Forums > Social Discussion > technical vs dance vs performance in routine building

Login/Join to Participate
Page: 1234
mcp
mcp

Flying Water Muppet
Location: Edin-borrow.
Member Since: 20th May 2003
Total posts: 5276
Posted:(this in no way refers to busking. I mean routines in terms of stage routines / multiple person routines.)

Tech vs Dance vs Performance.

I don't see why a techy performance only appeals to a techy audience in some peoples minds. (this is not your minds, just some peoples. sometimes. perhaps my mind too. who knows. it's not directed is what I'm saying.)

Sure if you spin standing still, with no character and no facial expressions just doing techy move after techy move, linked up badly, yeah the only people that would stand to watch that would be a techy audience. (though I don't think you could really call it a performance, more like a demonstration.)

I definately think you can have an exceedingly technical routine, with and without standard 'crowd pleasing' moves that appeals to a lay audience and a techy audience that knows what you're doing.

And if you don't, you're not making your routines right.

Maybe a lay audience can't tell the difference between a 3 and 5 beat weave perhaps, but they're all human, and they have excellent pattern recognition skills built in, they can tell the difference between anti-spin isolated buzzsaw fountain and a butterfly buzzsaw. And if they can't tell the difference between a flower and an anti-spun flower, you just have to make you routine better so they do, like yuta does, when he speeds up as soon as he starts the anti-spun flower, so the audience gets the speed thrill and the pattern is more clear to them.

Yes I'm motivated to make technical routines because I want to use difficult skills in my routine. But I also want to make a beautiful routine also, and one that builds to a climax and all those other things that make a good routine. Character story etc... I also want to trick people into thinking I'm amazing at what i do.

I mean like yeah sure, people will watch for a little while if you're spinning fire around, and that's got their attention, and you might lose it again and never know, cos out of waiting for the next act / nothing better to do, they keep watching. But you can keep it in highly technical ways, like: did he just throw those poi from behind his back? or how come they just stalled upwards like that? I thought they were chains... Did they just get magically shorter? Did they just go through his arms? etc. (this is only a basic idea, I've seen some highly technical character work that uses a very different mindset.)

And will all of that you can add in body movement / dance / expressions and character to keep them entertained.

Like one of 'jam's' (British troupe) moves: Where one poi goes between the legs and then the leg comes over and the poi is free again. They do it as a balletic move, with a sly grin at the audience that is supposed to say (and I quote) "It's naughty but I kinda liked it" Other people do it with martial art kicks, or as jumps and so on. Most moves, techy or not, crowdpleasing or not, can be adapted to make them what you need them to be in your routine.

We've all learnt these hard skills, if would be a shame if we skimpted on the learning to use them in a routine part also.

Yeah that is kinda where I'm coming from, I don't particularly want to have to make a good routine without the tech bits, those skills I spent years working on. But there's also stuff I couldn't put into a routine if I hadn't spent the time on them. Maybe if I wore a skirt and just flounced around a bit I could be a good performer, but I'd rather try and make something that I could respect as well as entertain with.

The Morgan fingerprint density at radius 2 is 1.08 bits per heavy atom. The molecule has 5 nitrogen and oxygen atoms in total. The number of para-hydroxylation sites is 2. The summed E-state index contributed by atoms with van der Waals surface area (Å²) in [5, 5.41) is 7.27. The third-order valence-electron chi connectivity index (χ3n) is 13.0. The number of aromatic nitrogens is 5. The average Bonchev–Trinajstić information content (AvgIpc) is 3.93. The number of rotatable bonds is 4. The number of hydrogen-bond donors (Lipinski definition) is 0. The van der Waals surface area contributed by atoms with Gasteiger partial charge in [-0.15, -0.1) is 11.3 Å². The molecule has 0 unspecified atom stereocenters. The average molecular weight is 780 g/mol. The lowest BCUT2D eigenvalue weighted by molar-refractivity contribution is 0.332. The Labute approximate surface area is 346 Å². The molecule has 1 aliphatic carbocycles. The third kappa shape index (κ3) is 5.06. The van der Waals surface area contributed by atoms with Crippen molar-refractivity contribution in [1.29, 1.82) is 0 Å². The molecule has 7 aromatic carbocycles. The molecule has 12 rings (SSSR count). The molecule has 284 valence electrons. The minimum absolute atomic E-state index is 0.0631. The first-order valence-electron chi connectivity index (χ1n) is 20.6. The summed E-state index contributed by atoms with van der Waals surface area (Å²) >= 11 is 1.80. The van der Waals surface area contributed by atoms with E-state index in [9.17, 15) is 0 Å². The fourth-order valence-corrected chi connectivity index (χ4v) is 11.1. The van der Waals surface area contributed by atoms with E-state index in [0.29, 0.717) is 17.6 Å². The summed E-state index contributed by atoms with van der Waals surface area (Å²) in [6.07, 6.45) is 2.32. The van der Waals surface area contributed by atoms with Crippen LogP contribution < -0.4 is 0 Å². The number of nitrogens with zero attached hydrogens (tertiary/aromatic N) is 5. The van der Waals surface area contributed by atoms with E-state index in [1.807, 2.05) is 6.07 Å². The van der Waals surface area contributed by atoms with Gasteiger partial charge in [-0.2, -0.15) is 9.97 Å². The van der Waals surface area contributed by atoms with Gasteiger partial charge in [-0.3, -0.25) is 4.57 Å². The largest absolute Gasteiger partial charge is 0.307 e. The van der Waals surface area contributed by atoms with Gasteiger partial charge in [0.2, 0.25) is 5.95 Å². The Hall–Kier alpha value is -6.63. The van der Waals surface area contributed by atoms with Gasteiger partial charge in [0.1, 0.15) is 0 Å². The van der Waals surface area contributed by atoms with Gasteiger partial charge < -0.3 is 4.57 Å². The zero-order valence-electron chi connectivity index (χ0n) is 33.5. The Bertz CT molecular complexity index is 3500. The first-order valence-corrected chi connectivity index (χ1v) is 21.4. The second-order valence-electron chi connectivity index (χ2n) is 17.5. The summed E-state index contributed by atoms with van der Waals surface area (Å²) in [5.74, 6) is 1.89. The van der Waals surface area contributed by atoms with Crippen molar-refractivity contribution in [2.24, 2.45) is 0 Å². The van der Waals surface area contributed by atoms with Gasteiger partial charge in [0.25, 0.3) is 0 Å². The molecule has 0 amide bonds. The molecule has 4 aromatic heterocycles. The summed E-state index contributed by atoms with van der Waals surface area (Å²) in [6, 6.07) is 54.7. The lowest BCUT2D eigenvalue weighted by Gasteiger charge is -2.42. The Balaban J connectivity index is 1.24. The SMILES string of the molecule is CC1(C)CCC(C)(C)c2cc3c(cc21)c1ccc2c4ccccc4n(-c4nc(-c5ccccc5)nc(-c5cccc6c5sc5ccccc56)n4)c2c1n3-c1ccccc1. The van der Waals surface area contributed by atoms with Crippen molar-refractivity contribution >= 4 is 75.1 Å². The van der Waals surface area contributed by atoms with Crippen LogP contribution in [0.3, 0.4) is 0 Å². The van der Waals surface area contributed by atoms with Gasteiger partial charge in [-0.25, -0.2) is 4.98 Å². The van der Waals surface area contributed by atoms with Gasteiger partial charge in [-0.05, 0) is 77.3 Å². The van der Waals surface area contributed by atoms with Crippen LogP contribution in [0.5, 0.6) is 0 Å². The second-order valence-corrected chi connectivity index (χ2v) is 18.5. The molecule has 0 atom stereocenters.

Just combine them alllllllll!

This is just some unfinished thoughts. So if you disagree tell me, or tell me other examples / counter examples. I wanna know.

sorry it's a bit ranty.


"the now legendary" - Kaskade
"the still legendary" - Kaskade

I spunked in my friend's aquarium and the fish ate it. I love all fish. Especially the pink ones. They are my bitches. - Anon.

Delete Topic

animatEd
animatEd

1 + 1 = 3
Location: Bristol UK
Member Since: 31st Aug 2004
Total posts: 3540
Posted:uh huh. But this was in a circus competition, where all the acts are aimed at a circus audience, who want danger and excitement...

shrug


Empty your mind. Be formless, Shapeless, like Water.
Put Water into a cup, it becomes the cup, put water into a bottle, it becomes the bottle, put water into a teapot, it becomes the teapot.
Water can flow, or it can Crash.
Be Water My Friend.

Delete

_Clare_
_Clare_

Still wiggling
Location: Belfast
Member Since: 22nd Oct 2002
Total posts: 5967
Posted:Puh...

What about beauty, fragility and utter skill?


Getting to the other side smile

Delete

animatEd
animatEd

1 + 1 = 3
Location: Bristol UK
Member Since: 31st Aug 2004
Total posts: 3540
Posted:Mentalists.

Empty your mind. Be formless, Shapeless, like Water.
Put Water into a cup, it becomes the cup, put water into a bottle, it becomes the bottle, put water into a teapot, it becomes the teapot.
Water can flow, or it can Crash.
Be Water My Friend.

Delete

BansheeCat
veteran
Location: lost
Member Since: 29th Jul 2005
Total posts: 1247
Posted:LTC- it is ironic that sometimes a talented performer has taken an extremely challenging skill set and mastered it to the point that when presented to an audience it looks so easy that they have no idea, absolutely no clue, how difficult it is to do. So they may be somewhat underwhelmed... Until they attempt it!



I guess that is why sometimes it can be such a delight to perform for other performers, who do know what went into it all.


I really am happy that so many of the poi/juggling/circus world performers consider "fun" to be a relevant part of their performance!! Both for themselves and the audience. This was never considered in modern dance( in my university at any rate)

Yay for Fun as a movement and performance value!!!